By Chris Boyer, AT&T Assistant Vice President-Public Policy, and Brooks Fitzsimmons, AT&T Assistant Vice President-Project Program Management 

Every day there seems to be a new gadget or other device hitting the market.  Earlier this week, all eyes were on San Francisco to see the latest news coming from Apple’s WorldWide Developer Summit.  So, what does this have to do with IPv6?  Simply put, the explosive growth of the Internet driven by computers, smart phones, netbooks, tablets and the like, while bringing new innovation, is also creating a challenge for technologists – we are running out of IP addresses.

Currently, IP addresses fall under the IPv4 standard which has been in place since 1981.  However IPv4 lacks sufficient address space (4.3 billion) to keep up with the surging demand.  IPv6 is the successor technology to IPv4 and should be capable of supporting a virtually limitless number of devices.

Thus, today, the Internet Society (ISOC) is hosting World IPv6 day, which involves several organizations, including AT&T, offering content over IPv6 for a period of 24 hours as a sort of “test flight”.   The purpose is to encourage all industry stakeholders to adequately gear up for the actual transition to IPv6.

AT&T is participating in World IPv6 day both as a content provider ( and and as a provider of network and hosting services.  In those capacities, AT&T’s research labs will be monitoring the performance and reachability of the web sites and our backbone network and peering points.     

Policymakers in Washington have been paying close attention to the IPv6 transition for some time now.  The White House Office of Management and Budget (OMB) set a June 30, 2008 deadline for Federal agencies to support IPv6 in their backbone networks (which was met).   And Federal CIO Vivek Kundra is requiring Federal agencies to upgrade their public-facing Web sites and services to support IPv6 by September 30, 2012 and to upgrade applications that communicate with the public Internet to use native IPv6 by September 30, 2014.  Part of the goal of these deadlines is to spur private sector companies, which will be working with agencies to fulfill these dates, to adopt IPv6 on their end.

All members of the Internet ecosystem from Internet service providers, content providers, enterprise networks and applications, equipment vendors and others need to prepare for IPv6.  For its part, in addition to participating in tests such as World IPv6 Day, AT&T is making a substantial investment, comparable to our Y2K efforts, to upgrade our network and product lines to be IPv6-capable and have been planning for the transition since 2006.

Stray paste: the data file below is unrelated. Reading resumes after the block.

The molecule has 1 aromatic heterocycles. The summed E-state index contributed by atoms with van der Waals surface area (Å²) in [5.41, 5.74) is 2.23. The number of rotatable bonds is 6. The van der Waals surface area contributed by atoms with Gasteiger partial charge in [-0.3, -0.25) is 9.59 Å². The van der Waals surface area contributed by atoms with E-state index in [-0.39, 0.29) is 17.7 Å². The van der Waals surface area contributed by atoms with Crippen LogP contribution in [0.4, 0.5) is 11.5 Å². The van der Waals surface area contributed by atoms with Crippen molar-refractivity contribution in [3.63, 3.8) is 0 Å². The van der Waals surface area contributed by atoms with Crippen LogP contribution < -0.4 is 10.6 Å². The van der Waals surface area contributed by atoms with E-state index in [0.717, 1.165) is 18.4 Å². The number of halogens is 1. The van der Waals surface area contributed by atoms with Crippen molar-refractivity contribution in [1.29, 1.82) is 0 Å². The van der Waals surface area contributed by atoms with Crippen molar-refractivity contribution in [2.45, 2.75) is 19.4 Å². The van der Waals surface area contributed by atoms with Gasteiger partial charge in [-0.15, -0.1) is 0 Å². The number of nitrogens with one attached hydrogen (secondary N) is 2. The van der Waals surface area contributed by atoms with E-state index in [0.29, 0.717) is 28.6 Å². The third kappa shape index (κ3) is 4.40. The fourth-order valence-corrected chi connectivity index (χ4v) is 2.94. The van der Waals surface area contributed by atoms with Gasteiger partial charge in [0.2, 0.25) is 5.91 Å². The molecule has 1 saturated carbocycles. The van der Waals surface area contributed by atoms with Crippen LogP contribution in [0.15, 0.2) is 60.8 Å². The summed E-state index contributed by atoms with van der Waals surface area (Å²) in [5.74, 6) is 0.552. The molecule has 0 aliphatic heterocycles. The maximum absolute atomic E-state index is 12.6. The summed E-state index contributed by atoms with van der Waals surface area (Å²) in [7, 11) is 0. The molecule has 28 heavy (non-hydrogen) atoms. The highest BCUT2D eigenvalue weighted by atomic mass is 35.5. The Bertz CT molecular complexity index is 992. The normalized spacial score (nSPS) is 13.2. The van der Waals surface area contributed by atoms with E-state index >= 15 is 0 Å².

Given the complexity AT&T expects IPv4-based networks to co-exist with IPv6 networks for quite some time.  Successfully managing this transition requires AT&T (and other companies) to employ multiple techniques to extend the life of existing technologies and minimize the impact to customers.  We have recently completed or are near completing several important milestones including:

  • Optimizing our IPv4 address inventory to extend their life until exhaust.
  • Offering dual-stack IPv4/IPv6 services (started in June 2009) including being IPv6 capable in the U.S. on AT&T Virtual Private Networking and Managed Internet Services (preparing our global network for these capabilities throughout 2011).
  • Enabling our IP backbone to support IPv6 over domestic peering links (planning for Most of World peering coming online in the near future)
  • Starting to provide access to IPv6 content from our websites in the 1st quarter of 2011 with field trials starting later this year.
  • Creating a formal governance structure and corporate program office to drive IPv6 assurance across the company with over 100 projects currently underway.
  • Expanding IPv6 to remote access, hosting, managed premises equipment, VOIP and other IP add-on services.
  • Ensuring that our network and IT infrastructure is IPv6 ready by providing interworking between pure IPv4 networks, dual stack IPv4/IPv6 networks and native IPv6 networks.

Our objective is to ensure that our customers will see no impact or loss of functionality.  Ultimately, we think IPv6 gives the industry greater room to grow, innovate and support new devices. We encourage device manufacturers and content providers to help drive adoption by developing for IPv6. And we continue to also urge businesses to be proactive and to begin the migration to IPv6.

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